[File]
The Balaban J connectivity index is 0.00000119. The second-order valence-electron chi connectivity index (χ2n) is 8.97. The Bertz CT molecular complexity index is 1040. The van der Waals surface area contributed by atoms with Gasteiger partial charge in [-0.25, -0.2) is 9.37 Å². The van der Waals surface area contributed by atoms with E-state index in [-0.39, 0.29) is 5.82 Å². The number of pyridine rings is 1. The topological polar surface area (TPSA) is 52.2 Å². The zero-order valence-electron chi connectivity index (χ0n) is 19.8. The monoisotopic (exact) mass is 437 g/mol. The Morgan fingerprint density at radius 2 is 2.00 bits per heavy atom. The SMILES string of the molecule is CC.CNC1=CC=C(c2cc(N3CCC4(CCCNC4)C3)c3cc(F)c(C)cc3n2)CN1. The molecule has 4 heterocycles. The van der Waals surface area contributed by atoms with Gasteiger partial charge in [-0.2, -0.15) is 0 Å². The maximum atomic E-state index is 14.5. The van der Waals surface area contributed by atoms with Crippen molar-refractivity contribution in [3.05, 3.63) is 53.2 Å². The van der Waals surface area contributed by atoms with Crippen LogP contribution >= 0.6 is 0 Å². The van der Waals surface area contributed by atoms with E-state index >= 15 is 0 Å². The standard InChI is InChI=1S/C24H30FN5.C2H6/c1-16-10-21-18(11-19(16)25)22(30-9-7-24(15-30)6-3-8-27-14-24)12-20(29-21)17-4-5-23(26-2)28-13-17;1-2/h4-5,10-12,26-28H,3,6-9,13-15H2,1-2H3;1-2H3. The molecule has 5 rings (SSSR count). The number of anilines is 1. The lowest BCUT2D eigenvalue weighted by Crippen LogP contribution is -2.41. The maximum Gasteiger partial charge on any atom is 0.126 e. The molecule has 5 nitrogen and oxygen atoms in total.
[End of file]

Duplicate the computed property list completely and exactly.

The Balaban J connectivity index is 0.00000119. The second-order valence-electron chi connectivity index (χ2n) is 8.97. The Bertz CT molecular complexity index is 1040. The van der Waals surface area contributed by atoms with Gasteiger partial charge in [-0.25, -0.2) is 9.37 Å². The van der Waals surface area contributed by atoms with E-state index in [-0.39, 0.29) is 5.82 Å². The number of pyridine rings is 1. The topological polar surface area (TPSA) is 52.2 Å². The zero-order valence-electron chi connectivity index (χ0n) is 19.8. The monoisotopic (exact) mass is 437 g/mol. The Morgan fingerprint density at radius 2 is 2.00 bits per heavy atom. The SMILES string of the molecule is CC.CNC1=CC=C(c2cc(N3CCC4(CCCNC4)C3)c3cc(F)c(C)cc3n2)CN1. The molecule has 4 heterocycles. The van der Waals surface area contributed by atoms with Gasteiger partial charge in [-0.2, -0.15) is 0 Å². The maximum atomic E-state index is 14.5. The van der Waals surface area contributed by atoms with Crippen molar-refractivity contribution in [3.05, 3.63) is 53.2 Å². The van der Waals surface area contributed by atoms with Crippen LogP contribution >= 0.6 is 0 Å². The van der Waals surface area contributed by atoms with E-state index >= 15 is 0 Å². The standard InChI is InChI=1S/C24H30FN5.C2H6/c1-16-10-21-18(11-19(16)25)22(30-9-7-24(15-30)6-3-8-27-14-24)12-20(29-21)17-4-5-23(26-2)28-13-17;1-2/h4-5,10-12,26-28H,3,6-9,13-15H2,1-2H3;1-2H3. The molecule has 5 rings (SSSR count). The number of anilines is 1. The lowest BCUT2D eigenvalue weighted by Crippen LogP contribution is -2.41. The maximum Gasteiger partial charge on any atom is 0.126 e. The molecule has 5 nitrogen and oxygen atoms in total.